This summer, I’m dedicated to getting out from behind the computer and into nature. My great find of the season is the Uwharrie National Forest. It’s not far from where I live, and best of all, an apparently well kept secret from the masses. It has miles and miles of hiking trails for the public. But please don’t tell your tourist friends at Hanging Rock or Pilot Mountain! Let’s keep it for the nature-lovers.
I have two location app suggestions for hiking off the beaten path.
1. Topo Maps+
When you leave civilization, you have to plan for your mobile phone coverage to be non-existent, or at best, voice only. I discovered Topo Maps+ last month while planning a day hike. Their free subscription is sufficient to get you in and out of the woods, but you can also pay a monthly fee for more fun options.
I tested it because I was looking for an app that allowed you to download map tiles for offline use. I decided on Topo Maps+ because it has a variety of base maps from which to choose for tile download, vector data for trails across the US, and it works reliably. Another pleasant surprise is the creator of the app also sends you a series of great emails with tips on navigating through the wilderness.
We had the chance to put this app to the test on a hike near Badin Lake last week. We inadvertently left the US Forest Service trail and were on a local horse trail for some time. I noticed the landscape was looking wrong, and opened the app to see where we were. The GPS in my iPhone worked great over the offline maps. It helped us make a decision on whether to go back or forward. Since we had our 6-year-old with us, it gave me peace of mind to know we were moving toward the vehicle instead of away from it.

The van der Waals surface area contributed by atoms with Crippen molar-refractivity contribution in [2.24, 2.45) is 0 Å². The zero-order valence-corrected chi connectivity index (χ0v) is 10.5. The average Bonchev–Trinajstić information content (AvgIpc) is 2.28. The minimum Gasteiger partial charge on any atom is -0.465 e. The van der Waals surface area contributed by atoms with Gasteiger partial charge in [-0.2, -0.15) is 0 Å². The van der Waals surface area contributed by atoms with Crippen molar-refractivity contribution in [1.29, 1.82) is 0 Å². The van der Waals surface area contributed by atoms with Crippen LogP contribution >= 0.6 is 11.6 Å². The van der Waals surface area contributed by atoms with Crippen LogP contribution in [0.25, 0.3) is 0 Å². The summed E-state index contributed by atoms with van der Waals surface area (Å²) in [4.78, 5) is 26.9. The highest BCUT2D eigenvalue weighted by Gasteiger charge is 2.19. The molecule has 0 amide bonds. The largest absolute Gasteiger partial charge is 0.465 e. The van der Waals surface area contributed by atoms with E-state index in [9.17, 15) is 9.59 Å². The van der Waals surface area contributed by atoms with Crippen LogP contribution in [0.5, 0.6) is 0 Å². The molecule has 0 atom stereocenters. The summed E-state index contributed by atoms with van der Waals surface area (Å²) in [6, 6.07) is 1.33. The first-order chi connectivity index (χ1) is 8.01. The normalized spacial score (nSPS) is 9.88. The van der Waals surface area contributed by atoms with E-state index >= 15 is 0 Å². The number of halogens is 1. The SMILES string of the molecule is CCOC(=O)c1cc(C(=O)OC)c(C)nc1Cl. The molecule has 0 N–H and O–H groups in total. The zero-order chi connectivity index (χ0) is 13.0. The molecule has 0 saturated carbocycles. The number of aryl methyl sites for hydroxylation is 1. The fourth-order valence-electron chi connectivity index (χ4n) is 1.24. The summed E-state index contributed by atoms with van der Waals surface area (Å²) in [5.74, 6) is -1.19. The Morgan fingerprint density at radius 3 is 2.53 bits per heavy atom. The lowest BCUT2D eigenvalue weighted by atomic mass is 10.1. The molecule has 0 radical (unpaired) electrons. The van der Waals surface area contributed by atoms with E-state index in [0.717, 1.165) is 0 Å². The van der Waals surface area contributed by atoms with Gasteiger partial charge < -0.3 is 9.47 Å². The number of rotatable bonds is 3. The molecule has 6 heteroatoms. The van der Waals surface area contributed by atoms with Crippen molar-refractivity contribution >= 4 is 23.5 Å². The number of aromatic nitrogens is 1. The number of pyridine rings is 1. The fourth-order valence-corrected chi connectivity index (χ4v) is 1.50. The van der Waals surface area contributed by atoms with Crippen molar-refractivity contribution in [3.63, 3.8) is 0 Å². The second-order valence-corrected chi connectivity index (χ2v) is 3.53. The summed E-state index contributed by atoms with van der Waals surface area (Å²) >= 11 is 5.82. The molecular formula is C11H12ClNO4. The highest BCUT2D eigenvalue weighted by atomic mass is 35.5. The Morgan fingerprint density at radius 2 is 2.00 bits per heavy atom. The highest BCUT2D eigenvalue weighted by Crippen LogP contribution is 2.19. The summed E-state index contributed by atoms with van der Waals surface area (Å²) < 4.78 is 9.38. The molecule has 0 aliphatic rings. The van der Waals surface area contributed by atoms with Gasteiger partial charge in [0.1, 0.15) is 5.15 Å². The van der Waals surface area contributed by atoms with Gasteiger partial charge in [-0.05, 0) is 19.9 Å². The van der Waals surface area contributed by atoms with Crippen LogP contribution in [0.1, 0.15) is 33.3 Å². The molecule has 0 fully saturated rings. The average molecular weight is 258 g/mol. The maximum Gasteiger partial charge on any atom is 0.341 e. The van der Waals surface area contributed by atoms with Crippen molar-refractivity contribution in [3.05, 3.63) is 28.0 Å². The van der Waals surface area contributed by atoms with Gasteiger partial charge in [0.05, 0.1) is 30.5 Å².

2. Merlin Bird ID
I love watching and sketching birds. The Merlin Bird ID App was suggested to me by a naturalist friend. When you start the app, it asks for permission to use the GPS, or asks you to enter a location manually. Once it knows where you are, it asks you a couple easy questions about the bird you are watching. It combines your answers and your location and gives a very short list of possibilities with photos. You choose the photo that looks right, and you have your bird!
The down side of this app is that it takes up a bit of space on your phone. They mitigate that somewhat by allowing you to choose from among several regional data packages.
I plan to take at least 2 great day hikes per month before the weather cools. I can only stare at maps on screen for so long until I want to be a part of the landscape. What are your favorite hiking apps that can be used offline?